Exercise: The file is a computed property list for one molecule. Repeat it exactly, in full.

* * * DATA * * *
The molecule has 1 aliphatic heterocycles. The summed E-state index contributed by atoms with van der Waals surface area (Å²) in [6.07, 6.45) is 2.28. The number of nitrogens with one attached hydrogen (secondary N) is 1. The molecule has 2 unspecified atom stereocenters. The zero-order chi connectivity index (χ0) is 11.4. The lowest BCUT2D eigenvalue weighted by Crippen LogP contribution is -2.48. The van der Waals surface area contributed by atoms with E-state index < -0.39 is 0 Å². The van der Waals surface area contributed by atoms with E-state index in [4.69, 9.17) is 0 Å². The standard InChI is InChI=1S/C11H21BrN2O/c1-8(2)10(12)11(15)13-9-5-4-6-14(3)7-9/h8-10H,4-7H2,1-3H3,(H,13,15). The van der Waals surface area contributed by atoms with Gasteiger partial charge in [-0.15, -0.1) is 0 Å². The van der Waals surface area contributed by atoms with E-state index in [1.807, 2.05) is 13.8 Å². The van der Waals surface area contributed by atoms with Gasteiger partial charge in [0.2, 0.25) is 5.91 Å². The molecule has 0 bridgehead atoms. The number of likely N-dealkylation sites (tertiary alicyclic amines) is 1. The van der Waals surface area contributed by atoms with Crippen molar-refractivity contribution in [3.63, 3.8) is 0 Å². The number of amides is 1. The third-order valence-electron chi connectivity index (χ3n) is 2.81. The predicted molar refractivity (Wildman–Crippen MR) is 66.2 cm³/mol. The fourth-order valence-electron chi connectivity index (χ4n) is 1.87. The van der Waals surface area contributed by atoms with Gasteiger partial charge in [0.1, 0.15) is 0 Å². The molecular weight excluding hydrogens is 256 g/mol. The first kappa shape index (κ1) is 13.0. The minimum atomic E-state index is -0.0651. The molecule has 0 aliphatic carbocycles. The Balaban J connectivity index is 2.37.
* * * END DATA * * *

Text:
The molecule has 1 aliphatic heterocycles. The summed E-state index contributed by atoms with van der Waals surface area (Å²) in [6.07, 6.45) is 2.28. The number of nitrogens with one attached hydrogen (secondary N) is 1. The molecule has 2 unspecified atom stereocenters. The zero-order chi connectivity index (χ0) is 11.4. The lowest BCUT2D eigenvalue weighted by Crippen LogP contribution is -2.48. The van der Waals surface area contributed by atoms with E-state index < -0.39 is 0 Å². The van der Waals surface area contributed by atoms with E-state index in [4.69, 9.17) is 0 Å². The standard InChI is InChI=1S/C11H21BrN2O/c1-8(2)10(12)11(15)13-9-5-4-6-14(3)7-9/h8-10H,4-7H2,1-3H3,(H,13,15). The van der Waals surface area contributed by atoms with Gasteiger partial charge in [-0.15, -0.1) is 0 Å². The van der Waals surface area contributed by atoms with E-state index in [1.807, 2.05) is 13.8 Å². The van der Waals surface area contributed by atoms with Gasteiger partial charge in [0.2, 0.25) is 5.91 Å². The molecule has 0 bridgehead atoms. The number of likely N-dealkylation sites (tertiary alicyclic amines) is 1. The van der Waals surface area contributed by atoms with Crippen molar-refractivity contribution in [3.63, 3.8) is 0 Å². The number of amides is 1. The third-order valence-electron chi connectivity index (χ3n) is 2.81. The predicted molar refractivity (Wildman–Crippen MR) is 66.2 cm³/mol. The fourth-order valence-electron chi connectivity index (χ4n) is 1.87. The van der Waals surface area contributed by atoms with Gasteiger partial charge in [0.1, 0.15) is 0 Å². The molecular weight excluding hydrogens is 256 g/mol. The first kappa shape index (κ1) is 13.0. The minimum atomic E-state index is -0.0651. The molecule has 0 aliphatic carbocycles. The Balaban J connectivity index is 2.37.